Najib honours Razak legacy with new RM26b KL financial district
UPDATED @ 06:10:43 PM 30-07-2012
KUALA LUMPUR, July 30 — The prime minister unveiled the city’s new financial district today — the Tun Razak Exchange or TRX — with a gross development value of RM26 billion that will offer a clutch of incentives such as 100 per cent income tax exemption, in a bid to transform the nation’s capital into a regional financial hub and a top 20 global liveable city.
The exchange, named after the country’s second prime minister and Datuk Seri Najib Razak’s father, is the new name for the Kuala Lumpur International Financial District (KLFID) and is spearheaded by the wholly government-owned strategic development agency 1MDB.
1MDB said that more than RM3.5 billion worth of foreign direct investment (FDI) will flow in under phase one of TRX, which will be designed to be a world-class living and working environment.
The new district is located on 70 acres, off Jalan Tun Razak, and offers financial incentives and a pedestrian-friendly green environment in a bid to attract local and international talent to base themselves at the exchange.
Najib (right) said TRX will help position KL as a nucleus of global talent, a centre for new technologies and a focal point for exchange of ideas and information.
“What began as an idea for KLFID has evolved into something larger and more inclusive,” he said.
He added that it will become a “haven” for new investment and encompass world-leading international design and progressive planning tenets.
“Its buildings and infrastructure will conform to the highest levels of sustainability; pedestrians will be able to walk and play in green public areas; and it will have seamless links to public transport including the MRT,” he said.
The prime minister said the government will conduct a comprehensive review of business regulations in support of TRX.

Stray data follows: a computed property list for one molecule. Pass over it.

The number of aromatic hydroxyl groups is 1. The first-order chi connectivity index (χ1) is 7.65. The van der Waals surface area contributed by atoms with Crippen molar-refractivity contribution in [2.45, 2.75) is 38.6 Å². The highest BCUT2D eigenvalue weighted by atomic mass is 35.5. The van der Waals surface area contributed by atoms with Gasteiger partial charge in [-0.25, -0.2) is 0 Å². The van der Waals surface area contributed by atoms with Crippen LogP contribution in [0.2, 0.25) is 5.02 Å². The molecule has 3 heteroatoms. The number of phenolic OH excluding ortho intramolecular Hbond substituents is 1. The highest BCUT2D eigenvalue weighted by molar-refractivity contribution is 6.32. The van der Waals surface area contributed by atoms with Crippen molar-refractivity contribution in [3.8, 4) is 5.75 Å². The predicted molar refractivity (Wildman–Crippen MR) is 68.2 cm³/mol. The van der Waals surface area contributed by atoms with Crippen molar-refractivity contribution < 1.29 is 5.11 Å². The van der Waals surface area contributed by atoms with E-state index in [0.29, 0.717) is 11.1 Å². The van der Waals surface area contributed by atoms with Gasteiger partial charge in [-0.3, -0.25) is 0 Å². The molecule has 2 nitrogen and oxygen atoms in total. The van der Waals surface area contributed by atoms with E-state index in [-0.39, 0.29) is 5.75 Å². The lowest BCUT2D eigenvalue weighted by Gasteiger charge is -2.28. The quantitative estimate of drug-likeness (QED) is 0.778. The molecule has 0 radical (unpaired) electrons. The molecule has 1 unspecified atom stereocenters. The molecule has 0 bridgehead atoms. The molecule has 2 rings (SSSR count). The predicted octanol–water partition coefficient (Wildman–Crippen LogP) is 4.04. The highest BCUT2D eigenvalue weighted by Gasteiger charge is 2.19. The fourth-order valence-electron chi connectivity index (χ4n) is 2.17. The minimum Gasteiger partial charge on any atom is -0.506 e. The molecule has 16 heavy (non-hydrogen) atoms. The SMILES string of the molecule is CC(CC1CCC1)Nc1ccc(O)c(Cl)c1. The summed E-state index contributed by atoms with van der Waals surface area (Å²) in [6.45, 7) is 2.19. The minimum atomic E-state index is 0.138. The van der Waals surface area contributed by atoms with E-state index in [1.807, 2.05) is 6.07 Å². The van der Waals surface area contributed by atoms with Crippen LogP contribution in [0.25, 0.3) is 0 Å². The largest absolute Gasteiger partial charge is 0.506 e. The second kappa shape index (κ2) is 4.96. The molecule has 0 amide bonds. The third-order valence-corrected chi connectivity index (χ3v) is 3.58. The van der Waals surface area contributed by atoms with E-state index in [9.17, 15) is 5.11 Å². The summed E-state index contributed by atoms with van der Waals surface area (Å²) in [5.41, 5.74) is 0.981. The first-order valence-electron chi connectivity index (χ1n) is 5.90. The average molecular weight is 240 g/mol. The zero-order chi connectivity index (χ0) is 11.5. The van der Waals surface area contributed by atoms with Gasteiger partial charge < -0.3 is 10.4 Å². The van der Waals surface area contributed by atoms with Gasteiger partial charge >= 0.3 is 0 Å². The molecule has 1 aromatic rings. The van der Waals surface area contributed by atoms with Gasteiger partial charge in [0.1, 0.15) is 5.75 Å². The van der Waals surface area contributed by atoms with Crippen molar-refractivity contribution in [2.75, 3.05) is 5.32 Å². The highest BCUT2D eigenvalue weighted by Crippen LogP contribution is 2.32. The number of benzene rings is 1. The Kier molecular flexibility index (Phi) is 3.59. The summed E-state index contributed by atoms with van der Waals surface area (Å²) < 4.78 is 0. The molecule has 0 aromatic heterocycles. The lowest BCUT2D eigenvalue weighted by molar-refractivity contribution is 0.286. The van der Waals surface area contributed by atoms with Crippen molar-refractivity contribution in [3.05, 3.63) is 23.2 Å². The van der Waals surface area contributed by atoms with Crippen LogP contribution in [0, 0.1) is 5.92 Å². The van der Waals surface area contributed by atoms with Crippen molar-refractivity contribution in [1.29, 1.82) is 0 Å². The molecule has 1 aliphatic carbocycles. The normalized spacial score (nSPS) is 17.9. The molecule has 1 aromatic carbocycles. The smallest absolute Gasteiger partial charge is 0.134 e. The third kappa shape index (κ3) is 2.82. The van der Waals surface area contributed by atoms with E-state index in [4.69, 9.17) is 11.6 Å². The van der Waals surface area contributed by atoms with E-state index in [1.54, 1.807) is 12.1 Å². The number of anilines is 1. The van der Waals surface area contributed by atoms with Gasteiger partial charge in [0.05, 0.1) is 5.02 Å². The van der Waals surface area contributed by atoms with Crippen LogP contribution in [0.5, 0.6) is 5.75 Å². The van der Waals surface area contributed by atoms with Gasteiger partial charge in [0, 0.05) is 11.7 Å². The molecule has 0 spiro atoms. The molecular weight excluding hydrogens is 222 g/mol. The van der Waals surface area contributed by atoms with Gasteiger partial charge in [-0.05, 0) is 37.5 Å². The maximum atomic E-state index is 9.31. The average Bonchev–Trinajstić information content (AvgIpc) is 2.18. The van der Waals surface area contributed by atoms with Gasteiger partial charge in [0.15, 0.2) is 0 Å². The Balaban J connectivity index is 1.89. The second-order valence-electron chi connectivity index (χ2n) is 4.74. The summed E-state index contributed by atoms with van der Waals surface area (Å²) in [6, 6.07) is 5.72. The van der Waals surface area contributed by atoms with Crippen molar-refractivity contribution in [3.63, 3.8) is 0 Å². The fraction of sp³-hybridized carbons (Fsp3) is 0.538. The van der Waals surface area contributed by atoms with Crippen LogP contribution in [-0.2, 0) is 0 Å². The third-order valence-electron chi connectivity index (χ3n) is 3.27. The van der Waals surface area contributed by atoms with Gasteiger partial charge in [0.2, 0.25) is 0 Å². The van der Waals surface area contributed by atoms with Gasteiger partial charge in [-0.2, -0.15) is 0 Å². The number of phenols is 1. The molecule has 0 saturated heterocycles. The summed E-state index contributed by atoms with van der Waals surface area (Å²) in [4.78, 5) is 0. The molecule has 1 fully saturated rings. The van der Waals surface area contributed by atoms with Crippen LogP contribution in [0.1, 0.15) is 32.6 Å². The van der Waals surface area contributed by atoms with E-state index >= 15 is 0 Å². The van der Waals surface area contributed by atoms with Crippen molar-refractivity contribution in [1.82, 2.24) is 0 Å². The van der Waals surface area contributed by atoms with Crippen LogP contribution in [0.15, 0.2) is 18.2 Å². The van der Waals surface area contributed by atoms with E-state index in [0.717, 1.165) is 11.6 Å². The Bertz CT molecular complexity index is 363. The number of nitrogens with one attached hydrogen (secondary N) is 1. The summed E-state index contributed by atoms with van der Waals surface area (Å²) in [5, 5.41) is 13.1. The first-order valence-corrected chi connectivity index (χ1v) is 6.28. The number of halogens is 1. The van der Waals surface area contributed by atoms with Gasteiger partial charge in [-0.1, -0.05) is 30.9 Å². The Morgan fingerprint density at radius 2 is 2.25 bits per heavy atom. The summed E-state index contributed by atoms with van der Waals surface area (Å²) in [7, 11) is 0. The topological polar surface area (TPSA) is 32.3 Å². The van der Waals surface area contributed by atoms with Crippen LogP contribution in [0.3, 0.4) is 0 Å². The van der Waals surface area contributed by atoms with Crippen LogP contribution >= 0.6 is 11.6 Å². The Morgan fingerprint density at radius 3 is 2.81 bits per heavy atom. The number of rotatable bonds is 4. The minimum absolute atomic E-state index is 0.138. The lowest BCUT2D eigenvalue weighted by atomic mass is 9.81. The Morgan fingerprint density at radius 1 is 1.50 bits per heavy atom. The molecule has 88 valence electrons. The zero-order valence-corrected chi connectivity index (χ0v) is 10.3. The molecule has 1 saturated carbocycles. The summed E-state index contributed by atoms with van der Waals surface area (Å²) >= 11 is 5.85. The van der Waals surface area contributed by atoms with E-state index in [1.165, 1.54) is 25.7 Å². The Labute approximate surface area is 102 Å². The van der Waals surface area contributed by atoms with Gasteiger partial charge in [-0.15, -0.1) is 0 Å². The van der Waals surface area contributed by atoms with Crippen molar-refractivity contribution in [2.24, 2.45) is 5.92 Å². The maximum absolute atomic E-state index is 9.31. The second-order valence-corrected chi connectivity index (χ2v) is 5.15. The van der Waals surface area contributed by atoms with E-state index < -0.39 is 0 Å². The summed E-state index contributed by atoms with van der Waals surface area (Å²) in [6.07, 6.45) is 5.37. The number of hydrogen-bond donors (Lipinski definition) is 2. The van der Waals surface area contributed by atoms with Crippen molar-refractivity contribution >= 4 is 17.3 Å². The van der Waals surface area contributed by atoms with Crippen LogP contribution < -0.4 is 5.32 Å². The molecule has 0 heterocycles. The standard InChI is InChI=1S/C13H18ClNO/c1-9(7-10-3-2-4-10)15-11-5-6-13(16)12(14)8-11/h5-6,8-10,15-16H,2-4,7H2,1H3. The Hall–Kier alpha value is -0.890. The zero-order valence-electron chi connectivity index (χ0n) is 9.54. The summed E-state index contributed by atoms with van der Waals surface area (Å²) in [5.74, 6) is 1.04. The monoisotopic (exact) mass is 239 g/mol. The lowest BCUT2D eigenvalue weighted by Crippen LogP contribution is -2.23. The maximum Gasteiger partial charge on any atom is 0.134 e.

“Anything that contributes to future progress stays and anything that is outdated goes,” he said.
While TRX has grand ambitions, it will, however, have to compete against established financial centres like Singapore’s Raffles Place and its new Marina Bay financial centre, which enjoy a decades long head start and are already cemented as the region’s financial hub.
TRX will also have to guard against being called a “property-play”, which was one of the criticisms levelled for years against another of Malaysia’s hub projects, the Multimedia Super Corridor.
To avoid being dismissed as just a real estate project, TRX will have to ensure that it is not just about buildings but more about the human resources it can attract and the type of innovative environment it can foster.
Najib, however, appeared committed to the project’s triumph.
“The government will go out of its way to ensure that the exchange is a success,” he said.
He noted that Malaysia also enjoyed an edge in Islamic finance, which has grown to become a RM1 trillion industry, of which Malaysia accounts for RM400 billion.
Najib said more incentives are in the pipeline in addition to those announced in last year’s Budget, which included an income tax exemption of 100 per cent for 10 years.
He also said that a special task force led by Minister in the Prime Minister’s Department Tan Sri Nor Mohamed Yakcop will be in charge of ensuring the co-operation of government machinery.
“We remain steadfast in our commitment to creating a large, vibrant and successful financial district in Kuala Lumpur,” he said.